To that world assembly of sovereign states, the United Nations, our last best hope in an age where the instruments of war have far outpaced the instruments of peace, we renew our pledge of support—to prevent it from becoming merely a forum for invective—to strengthen its shield of the new and the weak—and to enlarge the area in which its writ may run.

10
Finally, to those nations who would make themselves our adversary, we offer not a pledge but a request: that both sides begin anew the quest for peace, before the dark powers of destruction unleashed by science engulf all humanity in planned or accidental self-destruction.

11
We dare not tempt them with weakness. For only when our arms are sufficient beyond doubt can we be certain beyond doubt that they will never be employed.

12
But neither can two great and powerful groups of nations take comfort from our present course—both sides overburdened by the cost of modern weapons, both rightly alarmed by the steady spread of the deadly atom, yet both racing to alter that uncertain balance of terror that stays the hand of mankind’s final war.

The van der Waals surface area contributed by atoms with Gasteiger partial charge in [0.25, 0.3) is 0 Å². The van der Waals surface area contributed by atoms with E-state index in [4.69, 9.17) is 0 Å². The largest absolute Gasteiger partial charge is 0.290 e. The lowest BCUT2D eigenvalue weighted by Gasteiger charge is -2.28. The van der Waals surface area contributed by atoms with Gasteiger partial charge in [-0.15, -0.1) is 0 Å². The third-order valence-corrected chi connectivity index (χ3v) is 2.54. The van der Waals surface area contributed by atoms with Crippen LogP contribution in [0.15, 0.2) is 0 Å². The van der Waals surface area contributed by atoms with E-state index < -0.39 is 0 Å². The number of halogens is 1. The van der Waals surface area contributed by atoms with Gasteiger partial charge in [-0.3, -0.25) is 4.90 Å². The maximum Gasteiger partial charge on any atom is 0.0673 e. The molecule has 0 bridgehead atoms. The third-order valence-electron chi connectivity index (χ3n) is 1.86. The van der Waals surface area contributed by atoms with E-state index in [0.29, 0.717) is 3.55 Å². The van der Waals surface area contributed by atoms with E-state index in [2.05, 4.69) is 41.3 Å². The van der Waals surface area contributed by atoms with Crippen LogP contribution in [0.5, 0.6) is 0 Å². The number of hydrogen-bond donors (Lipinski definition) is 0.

13
So let us begin anew—remembering on both sides that civility is not a sign of weakness, and sincerity is always subject to proof. Let us never negotiate out of fear. But let us never fear to negotiate.

14
Let both sides explore what problems unite us instead of belaboring those problems which divide us.

15
Let both sides, for the first time, formulate serious and precise proposals for the inspection and control of arms—and bring the absolute power to destroy other nations under the absolute control of all nations.

16
Let both sides seek to invoke the wonders of science instead of its terrors. Together let us explore the stars, conquer the deserts, eradicate disease, tap the ocean depths, and encourage the arts and commerce.

17
Let both sides unite to heed in all corners of the earth the command of Isaiah—to “undo the heavy burdens … and to let the oppressed go free.”

18
And if a beachhead of cooperation may push back the jungle of suspicion, let both sides join in creating a new endeavor, not a new balance of power, but a new world of law, where the strong are just and the weak secure and the peace preserved.

19
All this will not be finished in the first 100 days. Nor will it be finished in the first 1,000 days, nor in the life of this Administration, nor even perhaps in our lifetime on this planet. But let us begin.

20
In your hands, my fellow citizens, more than in mine, will rest the final success or failure of our course. Since this country was founded, each generation of Americans has been summoned to give testimony to its national loyalty. The graves of young Americans who answered the call to service surround the globe.

21